Costs stay low when patients pay, rather than when insurers or government health plans pay. For example, The Guttmacher Institute reports that 57% of abortion patients pay out-of-pocket, while abortion prices have been fairly constant for decades.
Real health insurance can save money - for example - high-deductible insurance combined with Health Savings Accounts for out-of-pocket medical expenses. Such "plans can produce significant (even substantial) savings without adversely affecting member health status," reported the American Academy of Actuaries. The RAND Health Insurance Experiment reached similar conclusions.
But so-called "reform" does not address these problems. Rather, it entrenches them by mandating costly health plan benefits, limiting tax-exempt medical purchases, and threatening to ban high-deductible insurance policies.
The Speech Mitt Romney Should Give But Won't
My fellow Americans,
I have been the target of numerous charges by my opponent in recent weeks. Rather than repeat them, I will simply say this:
I will not apologize for my legitimately earned wealth. I will not apologize for finding legal ways to reduce the burden from the wealth-destroying, job-killing, innovation-reducing, and poverty-creating monstrosity called the US tax code.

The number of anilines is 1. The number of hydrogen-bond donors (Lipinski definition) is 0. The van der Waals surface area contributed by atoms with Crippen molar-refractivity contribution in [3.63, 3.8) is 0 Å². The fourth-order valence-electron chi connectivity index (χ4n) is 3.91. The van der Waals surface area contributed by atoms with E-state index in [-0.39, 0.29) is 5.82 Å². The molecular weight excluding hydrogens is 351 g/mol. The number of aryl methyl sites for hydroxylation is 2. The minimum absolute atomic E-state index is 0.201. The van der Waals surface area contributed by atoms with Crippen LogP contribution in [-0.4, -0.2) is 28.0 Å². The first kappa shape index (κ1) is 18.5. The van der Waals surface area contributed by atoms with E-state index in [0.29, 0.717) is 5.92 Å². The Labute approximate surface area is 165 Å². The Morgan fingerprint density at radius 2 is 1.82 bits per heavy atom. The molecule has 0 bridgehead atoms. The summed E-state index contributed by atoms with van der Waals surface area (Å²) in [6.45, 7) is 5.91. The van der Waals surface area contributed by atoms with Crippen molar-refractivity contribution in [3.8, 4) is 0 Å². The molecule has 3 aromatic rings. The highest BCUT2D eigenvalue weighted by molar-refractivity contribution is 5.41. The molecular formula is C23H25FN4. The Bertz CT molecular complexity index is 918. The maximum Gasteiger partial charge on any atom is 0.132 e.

I will not apologize for working for a company that made numerous other companies more efficient and, in doing so, freed capital and labor to more productive uses that have enriched this nation. Would my opponent prefer that we stagnate in the jobs and lower standard of living of a generation ago?
I will not apologize for working for a company that provided jobs in poorer parts of the world for people who desperately need better opportunities. Would my opponent prefer that they continue in poverty and starvation?
Whether or not you think my job history is relevant to my qualifications for president, know this: the events of the last few weeks have reinforced my determination to defend wealth earned legitimately through the mutually-beneficial exchanges of a genuinely free market and to condemn wealth made through cronyism, corporatism, and political connections.
When my opponent reveals so glaringly his inability to understand the source of the wealth that has, in only 200 years, raised humanity from the muck and mire of thousands of years of poverty, disease, and death, we all now know what the stakes are in the next few months. I therefore pledge that if I am elected my number one priority will be to reduce the size and scope of government and free the American people to provide for each other through the market and keep the wealth they have thereby legitimately earned. That is the path not just to recovering from the recession that decades of government intervention has produced, but to the long run prosperity of all Americans, especially the least well-off among us